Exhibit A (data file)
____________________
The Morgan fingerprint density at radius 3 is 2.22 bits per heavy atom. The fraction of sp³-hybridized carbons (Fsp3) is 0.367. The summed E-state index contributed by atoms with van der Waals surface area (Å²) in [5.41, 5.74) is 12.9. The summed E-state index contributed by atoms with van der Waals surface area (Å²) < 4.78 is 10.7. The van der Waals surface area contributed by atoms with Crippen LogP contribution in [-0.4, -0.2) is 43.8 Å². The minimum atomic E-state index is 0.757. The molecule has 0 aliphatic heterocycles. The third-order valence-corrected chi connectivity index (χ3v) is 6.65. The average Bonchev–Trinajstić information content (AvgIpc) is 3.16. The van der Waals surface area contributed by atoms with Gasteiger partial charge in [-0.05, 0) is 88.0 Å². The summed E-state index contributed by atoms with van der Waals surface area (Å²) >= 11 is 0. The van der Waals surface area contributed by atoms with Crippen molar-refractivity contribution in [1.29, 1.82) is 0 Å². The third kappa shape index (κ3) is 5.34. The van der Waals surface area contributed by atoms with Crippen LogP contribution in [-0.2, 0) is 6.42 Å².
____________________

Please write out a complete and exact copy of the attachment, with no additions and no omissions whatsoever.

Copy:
The Morgan fingerprint density at radius 3 is 2.22 bits per heavy atom. The fraction of sp³-hybridized carbons (Fsp3) is 0.367. The summed E-state index contributed by atoms with van der Waals surface area (Å²) in [5.41, 5.74) is 12.9. The summed E-state index contributed by atoms with van der Waals surface area (Å²) < 4.78 is 10.7. The van der Waals surface area contributed by atoms with Crippen LogP contribution in [-0.4, -0.2) is 43.8 Å². The minimum atomic E-state index is 0.757. The molecule has 0 aliphatic heterocycles. The third-order valence-corrected chi connectivity index (χ3v) is 6.65. The average Bonchev–Trinajstić information content (AvgIpc) is 3.16. The van der Waals surface area contributed by atoms with Gasteiger partial charge in [-0.05, 0) is 88.0 Å². The summed E-state index contributed by atoms with van der Waals surface area (Å²) >= 11 is 0. The van der Waals surface area contributed by atoms with Crippen molar-refractivity contribution in [1.29, 1.82) is 0 Å². The third kappa shape index (κ3) is 5.34. The van der Waals surface area contributed by atoms with Crippen LogP contribution in [-0.2, 0) is 6.42 Å².